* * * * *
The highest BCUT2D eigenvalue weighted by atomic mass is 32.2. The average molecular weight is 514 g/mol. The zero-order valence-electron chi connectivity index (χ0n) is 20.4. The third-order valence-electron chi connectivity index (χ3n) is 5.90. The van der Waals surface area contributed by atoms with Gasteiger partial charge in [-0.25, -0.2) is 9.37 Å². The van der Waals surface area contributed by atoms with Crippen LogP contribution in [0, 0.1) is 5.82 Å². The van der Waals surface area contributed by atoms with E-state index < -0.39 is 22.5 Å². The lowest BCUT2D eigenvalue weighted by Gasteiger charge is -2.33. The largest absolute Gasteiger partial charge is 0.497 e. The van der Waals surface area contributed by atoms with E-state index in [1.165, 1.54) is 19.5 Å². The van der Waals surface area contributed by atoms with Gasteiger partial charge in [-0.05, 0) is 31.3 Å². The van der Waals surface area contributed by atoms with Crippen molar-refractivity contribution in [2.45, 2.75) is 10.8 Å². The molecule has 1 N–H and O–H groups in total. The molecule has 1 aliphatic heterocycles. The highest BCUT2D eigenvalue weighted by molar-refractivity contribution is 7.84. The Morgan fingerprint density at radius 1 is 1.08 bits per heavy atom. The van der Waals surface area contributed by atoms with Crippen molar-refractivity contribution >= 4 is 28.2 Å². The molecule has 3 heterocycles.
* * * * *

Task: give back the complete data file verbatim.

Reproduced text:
The highest BCUT2D eigenvalue weighted by atomic mass is 32.2. The average molecular weight is 514 g/mol. The zero-order valence-electron chi connectivity index (χ0n) is 20.4. The third-order valence-electron chi connectivity index (χ3n) is 5.90. The van der Waals surface area contributed by atoms with Gasteiger partial charge in [-0.25, -0.2) is 9.37 Å². The van der Waals surface area contributed by atoms with Crippen LogP contribution in [0, 0.1) is 5.82 Å². The van der Waals surface area contributed by atoms with E-state index < -0.39 is 22.5 Å². The lowest BCUT2D eigenvalue weighted by Gasteiger charge is -2.33. The largest absolute Gasteiger partial charge is 0.497 e. The van der Waals surface area contributed by atoms with E-state index in [1.165, 1.54) is 19.5 Å². The van der Waals surface area contributed by atoms with Gasteiger partial charge in [-0.05, 0) is 31.3 Å². The van der Waals surface area contributed by atoms with Crippen molar-refractivity contribution in [2.45, 2.75) is 10.8 Å². The molecule has 1 N–H and O–H groups in total. The molecule has 1 aliphatic heterocycles. The highest BCUT2D eigenvalue weighted by molar-refractivity contribution is 7.84. The Morgan fingerprint density at radius 1 is 1.08 bits per heavy atom. The van der Waals surface area contributed by atoms with Crippen molar-refractivity contribution >= 4 is 28.2 Å². The molecule has 3 heterocycles.